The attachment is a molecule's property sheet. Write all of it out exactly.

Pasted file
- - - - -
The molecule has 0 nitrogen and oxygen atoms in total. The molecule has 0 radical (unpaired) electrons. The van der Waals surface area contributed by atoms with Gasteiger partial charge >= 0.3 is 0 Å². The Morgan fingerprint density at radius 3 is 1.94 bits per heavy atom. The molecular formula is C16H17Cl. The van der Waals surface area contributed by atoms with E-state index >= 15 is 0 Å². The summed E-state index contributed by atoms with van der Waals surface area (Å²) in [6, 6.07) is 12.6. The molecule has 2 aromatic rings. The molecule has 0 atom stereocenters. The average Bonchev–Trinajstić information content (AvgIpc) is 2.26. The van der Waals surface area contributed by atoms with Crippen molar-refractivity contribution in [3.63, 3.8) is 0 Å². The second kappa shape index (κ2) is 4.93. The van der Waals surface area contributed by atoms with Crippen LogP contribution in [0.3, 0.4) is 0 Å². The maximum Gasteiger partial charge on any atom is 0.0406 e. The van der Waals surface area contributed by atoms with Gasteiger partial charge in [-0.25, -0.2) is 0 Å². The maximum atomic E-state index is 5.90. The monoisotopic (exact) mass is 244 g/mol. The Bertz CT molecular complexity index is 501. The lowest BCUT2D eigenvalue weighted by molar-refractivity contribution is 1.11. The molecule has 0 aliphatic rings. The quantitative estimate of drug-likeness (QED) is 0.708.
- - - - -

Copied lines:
The molecule has 0 nitrogen and oxygen atoms in total. The molecule has 0 radical (unpaired) electrons. The van der Waals surface area contributed by atoms with Gasteiger partial charge >= 0.3 is 0 Å². The Morgan fingerprint density at radius 3 is 1.94 bits per heavy atom. The molecular formula is C16H17Cl. The van der Waals surface area contributed by atoms with E-state index >= 15 is 0 Å². The summed E-state index contributed by atoms with van der Waals surface area (Å²) in [6, 6.07) is 12.6. The molecule has 2 aromatic rings. The molecule has 0 atom stereocenters. The average Bonchev–Trinajstić information content (AvgIpc) is 2.26. The van der Waals surface area contributed by atoms with Crippen molar-refractivity contribution in [3.63, 3.8) is 0 Å². The second kappa shape index (κ2) is 4.93. The van der Waals surface area contributed by atoms with Crippen LogP contribution in [0.3, 0.4) is 0 Å². The maximum Gasteiger partial charge on any atom is 0.0406 e. The van der Waals surface area contributed by atoms with Gasteiger partial charge in [-0.25, -0.2) is 0 Å². The maximum atomic E-state index is 5.90. The monoisotopic (exact) mass is 244 g/mol. The Bertz CT molecular complexity index is 501. The lowest BCUT2D eigenvalue weighted by molar-refractivity contribution is 1.11. The molecule has 0 aliphatic rings. The quantitative estimate of drug-likeness (QED) is 0.708.